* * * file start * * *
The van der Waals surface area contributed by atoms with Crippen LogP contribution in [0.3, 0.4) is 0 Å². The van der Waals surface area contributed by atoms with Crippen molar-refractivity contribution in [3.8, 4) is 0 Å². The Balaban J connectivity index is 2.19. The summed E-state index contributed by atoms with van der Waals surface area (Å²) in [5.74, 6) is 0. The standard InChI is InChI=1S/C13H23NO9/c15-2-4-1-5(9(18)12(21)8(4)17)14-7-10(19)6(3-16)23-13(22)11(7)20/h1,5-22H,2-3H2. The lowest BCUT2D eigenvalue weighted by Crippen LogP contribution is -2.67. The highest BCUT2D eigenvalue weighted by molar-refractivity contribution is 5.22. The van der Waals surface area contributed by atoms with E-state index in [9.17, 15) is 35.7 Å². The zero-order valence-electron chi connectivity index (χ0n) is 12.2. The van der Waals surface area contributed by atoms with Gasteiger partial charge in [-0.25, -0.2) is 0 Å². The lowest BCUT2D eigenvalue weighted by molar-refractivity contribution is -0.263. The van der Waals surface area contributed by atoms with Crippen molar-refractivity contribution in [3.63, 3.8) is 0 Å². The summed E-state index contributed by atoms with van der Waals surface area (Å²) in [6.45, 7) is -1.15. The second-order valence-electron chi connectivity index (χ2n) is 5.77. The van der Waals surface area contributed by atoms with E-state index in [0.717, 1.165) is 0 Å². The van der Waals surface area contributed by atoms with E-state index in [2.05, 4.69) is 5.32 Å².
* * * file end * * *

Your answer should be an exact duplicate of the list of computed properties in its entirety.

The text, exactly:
The van der Waals surface area contributed by atoms with Crippen LogP contribution in [0.3, 0.4) is 0 Å². The van der Waals surface area contributed by atoms with Crippen molar-refractivity contribution in [3.8, 4) is 0 Å². The Balaban J connectivity index is 2.19. The summed E-state index contributed by atoms with van der Waals surface area (Å²) in [5.74, 6) is 0. The standard InChI is InChI=1S/C13H23NO9/c15-2-4-1-5(9(18)12(21)8(4)17)14-7-10(19)6(3-16)23-13(22)11(7)20/h1,5-22H,2-3H2. The lowest BCUT2D eigenvalue weighted by Crippen LogP contribution is -2.67. The highest BCUT2D eigenvalue weighted by molar-refractivity contribution is 5.22. The van der Waals surface area contributed by atoms with E-state index in [9.17, 15) is 35.7 Å². The zero-order valence-electron chi connectivity index (χ0n) is 12.2. The van der Waals surface area contributed by atoms with Gasteiger partial charge in [-0.25, -0.2) is 0 Å². The lowest BCUT2D eigenvalue weighted by molar-refractivity contribution is -0.263. The van der Waals surface area contributed by atoms with Crippen molar-refractivity contribution in [3.63, 3.8) is 0 Å². The summed E-state index contributed by atoms with van der Waals surface area (Å²) in [6.45, 7) is -1.15. The second-order valence-electron chi connectivity index (χ2n) is 5.77. The van der Waals surface area contributed by atoms with E-state index in [0.717, 1.165) is 0 Å². The van der Waals surface area contributed by atoms with E-state index in [2.05, 4.69) is 5.32 Å².